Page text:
Cooperative Learning


To achieve cooperative learning, there are five principles that emerge from social interdependence theory and which cooperative learning exist. These five principles are (1) positive interdependence, (2) face-to-face promotive interaction, (3) individual accountability and personal responsibility, (4) interpersonal and small group skills, and (5) group processing.

The first principle according to Johnson and Johnson (1980) is positive interdependence who gave a good description for this principle. They said that it means that we have to swim together or sink together. This puts each member of the group in a dual task. The first task is to make sure that the learner him/herself understands the materials properly and the second one is that the learner should make sure that the other members of the group have understood the materials as well. If the learner does not take care of the other members of the group and concentrates on him/herself only, this makes the process of cooperative learning useless. Similarly, if the learner depends on the other members to achieve the goals then there is no benefit for cooperative learning. The term positive interdependence is a label for this dual duty which each member of the group should take into consideration. Moreover, the success of the group comes as a result from the efforts of the whole group who have the of sharing ideas with the others to make the success attribution to the whole group. In addition, each member should have the sense that the group will not be successful if any member of the group failed to understand the materials or achieve that task allotted to the group by the teacher.

The second element according to Johnson and Johnson (1989) is face-to-face promotive interaction. Actually, it is promotive interaction but it is preferred to be face to face since it is more effective than any other means of communication. This principle is linked to the first principle as the students’ interdependence on one another requires a good communication. The goal of the communication is to exchange ideas, materials or sources with the other members of the groups, to discuss a problem or its solution, to provide materials to the other members of the group, and to give feedback to the others. This kind of interaction promotes the process of learning and makes every individual committed to the other members of the group and to the mutual goal of learning.

The third principle according to Johnson and Johnson (1989) is individual accountability as each person in the group is responsible for a share and he/she has to achieve it in order to contribute to the success of the group. If the students depend one of the members of the group to do everything, there is no benefit to be achieved by the other members. An important point discussed by Johnson and Johnson (1989) is that the group members should realize who needs assistance, encouragement and support in order to help him/her do his/her share to the success of the group. The eventual aim of cooperative learning is to make every individual stronger and be able to achieve similar tasks alone. This cannot be achieved if the individual is not responsible to the success of the group. Also, students should have individual tasks to test their achievement and whether they have developed their skills or not and the individual scores are counted for the success of the group as it is used in the STAD technique.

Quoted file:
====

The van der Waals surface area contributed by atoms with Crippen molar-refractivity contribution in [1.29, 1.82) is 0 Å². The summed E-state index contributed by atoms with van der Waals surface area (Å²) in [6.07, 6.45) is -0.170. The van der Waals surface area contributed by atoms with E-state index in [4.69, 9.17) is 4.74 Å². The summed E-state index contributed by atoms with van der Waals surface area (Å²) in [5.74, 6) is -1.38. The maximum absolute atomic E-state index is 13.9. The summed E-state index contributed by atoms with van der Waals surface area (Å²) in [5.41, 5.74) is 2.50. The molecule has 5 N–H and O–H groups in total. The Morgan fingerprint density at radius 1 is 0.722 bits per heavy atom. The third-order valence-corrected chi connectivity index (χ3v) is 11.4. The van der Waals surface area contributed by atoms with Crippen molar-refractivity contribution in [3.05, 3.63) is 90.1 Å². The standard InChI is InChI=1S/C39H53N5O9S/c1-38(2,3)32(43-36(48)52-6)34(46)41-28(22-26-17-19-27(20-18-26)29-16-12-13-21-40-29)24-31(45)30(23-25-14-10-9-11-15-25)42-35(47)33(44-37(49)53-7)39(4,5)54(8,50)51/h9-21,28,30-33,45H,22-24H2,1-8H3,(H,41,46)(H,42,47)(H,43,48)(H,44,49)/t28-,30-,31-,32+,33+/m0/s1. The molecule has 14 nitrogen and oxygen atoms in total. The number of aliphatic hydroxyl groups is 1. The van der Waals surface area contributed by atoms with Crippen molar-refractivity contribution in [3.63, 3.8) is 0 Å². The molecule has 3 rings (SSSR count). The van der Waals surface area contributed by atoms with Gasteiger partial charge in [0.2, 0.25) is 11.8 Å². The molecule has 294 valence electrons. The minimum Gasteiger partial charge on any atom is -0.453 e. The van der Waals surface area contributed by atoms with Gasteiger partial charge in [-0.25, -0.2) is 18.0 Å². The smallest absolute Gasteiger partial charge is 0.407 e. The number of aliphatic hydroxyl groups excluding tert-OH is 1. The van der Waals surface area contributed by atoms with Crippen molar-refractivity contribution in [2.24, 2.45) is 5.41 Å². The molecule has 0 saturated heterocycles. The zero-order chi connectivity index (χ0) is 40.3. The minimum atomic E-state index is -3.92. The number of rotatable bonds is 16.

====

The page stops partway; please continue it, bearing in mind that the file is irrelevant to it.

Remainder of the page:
The fourth principle of cooperative learning is interpersonal and small group skills. In order to achieve this goal, students should 1) get to know and trust each other, 2) communicate effectively, 3) accept and support each other, and 4) resolve conflict constructively (Johnson 1991; Johnson & F. Johnson 1991). Johnson and Johnson (1986) believe that cooperative learning is important when we want the students learn more effective social skills. The productivity of cooperative depends too much on social skills as communicative skills including requesting, apologizing, and asking for support. Johnson and F. Johnson (1991) highlighted the importance of teaching these skills and stimulating the students to use them as lacking such social skills leads to unproductivity of cooperative learning. In other words, the success of cooperative learning depends too much on how each member of the group deals with the other members of the same group.

The fifth principle of cooperative learning is group processing which refers to the process in which the learners try to reflect on their work and to what extent they are achieving the goals (Johnson & F. Johnson 1991). Discussion between the members of the group is essential in cooperative learning in order to get feedback from each other and improve their performance. The discussion should lead to decision about what to do to improve the group work or what not to do to avoid mistakes and also to improve the work of the group. Group processing can be achieved in two ways. The first one is group processing between the members of the same group and the second one is whole class group processing through which each group share their experience with the other groups.

These are the five principles that make cooperative learning successful and any group work that lacks these elements might not be considered cooperative learning. The goal of these principles is to contribute to the success of the group and to strengthen the individual at the same time.


Yassin, A. A., Razak, N. A., & Maasum, T. N. R. T. M. (2018). Cooperative Learning: General and Theoretical Background. Advances in Social Sciences Research Journal, 5(8).


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